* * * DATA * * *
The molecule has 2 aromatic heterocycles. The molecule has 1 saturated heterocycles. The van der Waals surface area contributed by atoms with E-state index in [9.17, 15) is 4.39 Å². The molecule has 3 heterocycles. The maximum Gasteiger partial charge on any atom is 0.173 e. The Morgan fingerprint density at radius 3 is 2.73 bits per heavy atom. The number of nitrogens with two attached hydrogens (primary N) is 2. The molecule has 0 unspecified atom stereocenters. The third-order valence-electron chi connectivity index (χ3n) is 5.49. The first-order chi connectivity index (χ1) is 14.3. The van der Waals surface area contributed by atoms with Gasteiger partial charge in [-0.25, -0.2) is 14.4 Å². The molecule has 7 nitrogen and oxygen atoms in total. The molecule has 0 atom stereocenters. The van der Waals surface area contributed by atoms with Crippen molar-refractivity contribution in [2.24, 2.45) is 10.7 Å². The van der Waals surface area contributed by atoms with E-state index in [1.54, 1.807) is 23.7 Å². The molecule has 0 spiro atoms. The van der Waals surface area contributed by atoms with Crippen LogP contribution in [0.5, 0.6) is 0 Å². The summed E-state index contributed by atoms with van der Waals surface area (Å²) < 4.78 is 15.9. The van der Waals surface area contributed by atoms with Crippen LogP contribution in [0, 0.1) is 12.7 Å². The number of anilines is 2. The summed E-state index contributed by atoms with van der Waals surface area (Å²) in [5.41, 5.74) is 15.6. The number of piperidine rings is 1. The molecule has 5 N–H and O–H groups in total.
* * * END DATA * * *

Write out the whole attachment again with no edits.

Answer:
The molecule has 2 aromatic heterocycles. The molecule has 1 saturated heterocycles. The van der Waals surface area contributed by atoms with E-state index in [9.17, 15) is 4.39 Å². The molecule has 3 heterocycles. The maximum Gasteiger partial charge on any atom is 0.173 e. The Morgan fingerprint density at radius 3 is 2.73 bits per heavy atom. The number of nitrogens with two attached hydrogens (primary N) is 2. The molecule has 0 unspecified atom stereocenters. The third-order valence-electron chi connectivity index (χ3n) is 5.49. The first-order chi connectivity index (χ1) is 14.3. The van der Waals surface area contributed by atoms with Gasteiger partial charge in [-0.25, -0.2) is 14.4 Å². The molecule has 7 nitrogen and oxygen atoms in total. The molecule has 0 atom stereocenters. The van der Waals surface area contributed by atoms with Crippen molar-refractivity contribution in [2.24, 2.45) is 10.7 Å². The van der Waals surface area contributed by atoms with E-state index in [1.54, 1.807) is 23.7 Å². The molecule has 0 spiro atoms. The van der Waals surface area contributed by atoms with Crippen LogP contribution in [0.5, 0.6) is 0 Å². The summed E-state index contributed by atoms with van der Waals surface area (Å²) < 4.78 is 15.9. The van der Waals surface area contributed by atoms with Crippen LogP contribution in [0, 0.1) is 12.7 Å². The number of anilines is 2. The summed E-state index contributed by atoms with van der Waals surface area (Å²) in [5.41, 5.74) is 15.6. The number of piperidine rings is 1. The molecule has 5 N–H and O–H groups in total.